Commercial Paper Market Falls to Least in Eight Months, Fed Says

The market for borrowing through short-term IOUs contracted to the lowest level in more than eight months, as companies increased issuance of corporate bonds.

The seasonally adjusted amount of U.S. commercial paper fell $11.2 billion to $984.9 billion outstanding in the week ended yesterday, the second straight decline, the Federal Reserve said today on its website. That’s the least since the market touched $968.6 billion in the period ended Nov. 14.

Last month was the busiest July on record for dollar-denominated corporate-bond sales with $113.4 billion of issuance following the slowest June in 14 years. Investor demand is reviving as the Fed says it plans to maintain stimulus efforts. Companies are favoring bonds as yields decline from a one-year peak to obtain longer-term, stable funding.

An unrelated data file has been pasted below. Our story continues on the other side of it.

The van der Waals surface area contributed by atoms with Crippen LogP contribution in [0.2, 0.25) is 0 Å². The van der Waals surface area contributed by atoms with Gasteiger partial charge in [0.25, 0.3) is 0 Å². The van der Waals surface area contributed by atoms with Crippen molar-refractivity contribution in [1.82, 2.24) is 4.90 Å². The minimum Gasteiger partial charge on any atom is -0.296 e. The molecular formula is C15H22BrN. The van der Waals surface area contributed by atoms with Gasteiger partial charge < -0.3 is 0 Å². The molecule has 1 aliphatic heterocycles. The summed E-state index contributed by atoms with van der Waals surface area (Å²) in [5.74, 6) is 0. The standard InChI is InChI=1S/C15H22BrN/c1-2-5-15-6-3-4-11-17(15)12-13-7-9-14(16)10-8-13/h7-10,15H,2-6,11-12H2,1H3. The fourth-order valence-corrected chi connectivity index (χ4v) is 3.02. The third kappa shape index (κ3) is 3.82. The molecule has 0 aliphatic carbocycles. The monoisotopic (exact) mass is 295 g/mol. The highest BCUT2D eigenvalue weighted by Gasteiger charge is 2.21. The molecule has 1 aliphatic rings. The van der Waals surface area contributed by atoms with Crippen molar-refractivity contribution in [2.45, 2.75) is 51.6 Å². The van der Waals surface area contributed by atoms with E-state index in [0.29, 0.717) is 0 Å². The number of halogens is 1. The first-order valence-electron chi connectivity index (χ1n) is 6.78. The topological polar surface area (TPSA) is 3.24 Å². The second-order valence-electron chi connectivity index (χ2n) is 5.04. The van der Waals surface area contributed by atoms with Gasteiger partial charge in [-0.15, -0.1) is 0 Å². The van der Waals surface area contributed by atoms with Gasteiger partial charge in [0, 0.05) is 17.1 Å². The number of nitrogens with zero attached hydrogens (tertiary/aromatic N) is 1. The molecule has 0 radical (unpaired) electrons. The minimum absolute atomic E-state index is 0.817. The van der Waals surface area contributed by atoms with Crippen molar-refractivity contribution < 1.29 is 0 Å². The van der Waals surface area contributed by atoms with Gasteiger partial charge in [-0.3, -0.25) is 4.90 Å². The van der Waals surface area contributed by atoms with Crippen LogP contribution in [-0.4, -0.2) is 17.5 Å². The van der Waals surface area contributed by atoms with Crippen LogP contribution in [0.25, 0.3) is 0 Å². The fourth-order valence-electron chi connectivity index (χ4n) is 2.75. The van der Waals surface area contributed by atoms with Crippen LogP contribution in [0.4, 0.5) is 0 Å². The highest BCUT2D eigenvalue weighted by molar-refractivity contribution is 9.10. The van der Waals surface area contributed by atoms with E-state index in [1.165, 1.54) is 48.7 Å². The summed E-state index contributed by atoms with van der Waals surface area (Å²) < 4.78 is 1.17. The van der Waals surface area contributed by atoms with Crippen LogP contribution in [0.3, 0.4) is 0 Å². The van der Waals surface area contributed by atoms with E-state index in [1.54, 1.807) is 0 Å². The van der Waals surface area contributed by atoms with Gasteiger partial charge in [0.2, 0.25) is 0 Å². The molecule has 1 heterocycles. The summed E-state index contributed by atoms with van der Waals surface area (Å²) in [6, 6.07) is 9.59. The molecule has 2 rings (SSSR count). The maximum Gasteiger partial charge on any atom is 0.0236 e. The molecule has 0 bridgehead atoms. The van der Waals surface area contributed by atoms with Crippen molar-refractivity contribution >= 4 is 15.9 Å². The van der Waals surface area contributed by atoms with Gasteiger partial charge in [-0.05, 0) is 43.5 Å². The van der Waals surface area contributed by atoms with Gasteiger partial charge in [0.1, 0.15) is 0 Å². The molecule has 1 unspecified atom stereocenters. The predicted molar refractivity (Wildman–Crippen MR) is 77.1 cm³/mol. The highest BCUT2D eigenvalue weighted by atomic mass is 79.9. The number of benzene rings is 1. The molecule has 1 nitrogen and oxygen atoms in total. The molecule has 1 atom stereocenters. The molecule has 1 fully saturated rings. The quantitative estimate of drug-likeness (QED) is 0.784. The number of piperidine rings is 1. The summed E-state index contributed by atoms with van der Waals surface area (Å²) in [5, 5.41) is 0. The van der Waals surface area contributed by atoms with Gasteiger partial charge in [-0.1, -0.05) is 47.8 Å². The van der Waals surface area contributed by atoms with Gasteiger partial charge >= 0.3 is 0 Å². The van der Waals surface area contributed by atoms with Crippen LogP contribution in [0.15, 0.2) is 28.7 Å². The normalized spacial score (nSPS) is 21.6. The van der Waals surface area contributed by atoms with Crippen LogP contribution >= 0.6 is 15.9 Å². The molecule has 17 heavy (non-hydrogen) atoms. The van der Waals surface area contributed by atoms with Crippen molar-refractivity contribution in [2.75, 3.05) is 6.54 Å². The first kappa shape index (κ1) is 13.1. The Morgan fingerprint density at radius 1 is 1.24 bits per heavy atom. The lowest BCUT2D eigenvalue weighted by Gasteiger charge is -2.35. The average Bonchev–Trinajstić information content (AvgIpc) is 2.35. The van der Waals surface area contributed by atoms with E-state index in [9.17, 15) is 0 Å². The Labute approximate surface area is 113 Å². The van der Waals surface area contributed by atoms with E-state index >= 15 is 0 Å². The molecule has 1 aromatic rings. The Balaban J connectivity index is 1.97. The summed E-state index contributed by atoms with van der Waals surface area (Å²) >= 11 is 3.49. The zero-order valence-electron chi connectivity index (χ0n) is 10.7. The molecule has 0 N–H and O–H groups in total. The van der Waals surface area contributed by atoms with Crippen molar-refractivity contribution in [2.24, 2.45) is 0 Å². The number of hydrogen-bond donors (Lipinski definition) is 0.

The decrease in commercial paper issuance “followed the renewed decline in short-term, investment-grade corporate yields,” Howard Simons, a strategist at Bianco Research LLC in Chicago, wrote in an e-mail.

Yields dropped to 4.04 percent yesterday from 4.3 percent on June 25, the highest level in 12 months, according to the Bank of America Merrill Lynch U.S. Corporate & High Yield Index.

“This suggests corporate borrowers are locking in rates in the bond market once again, a phenomenon seen through the end of April,” Simons said.

IOUs issued by non-financial companies dropped $11.5 billion to $203 billion, the lowest level since the period ended May 15, the Fed said. Commercial paper issued by U.S.-based banks decreased $6.1 billion to $256.4 billion outstanding, the least since the period ended July 10.

Corporations sell commercial paper, typically maturing in 270 days or less, to fund everyday activities such as rent and salaries.

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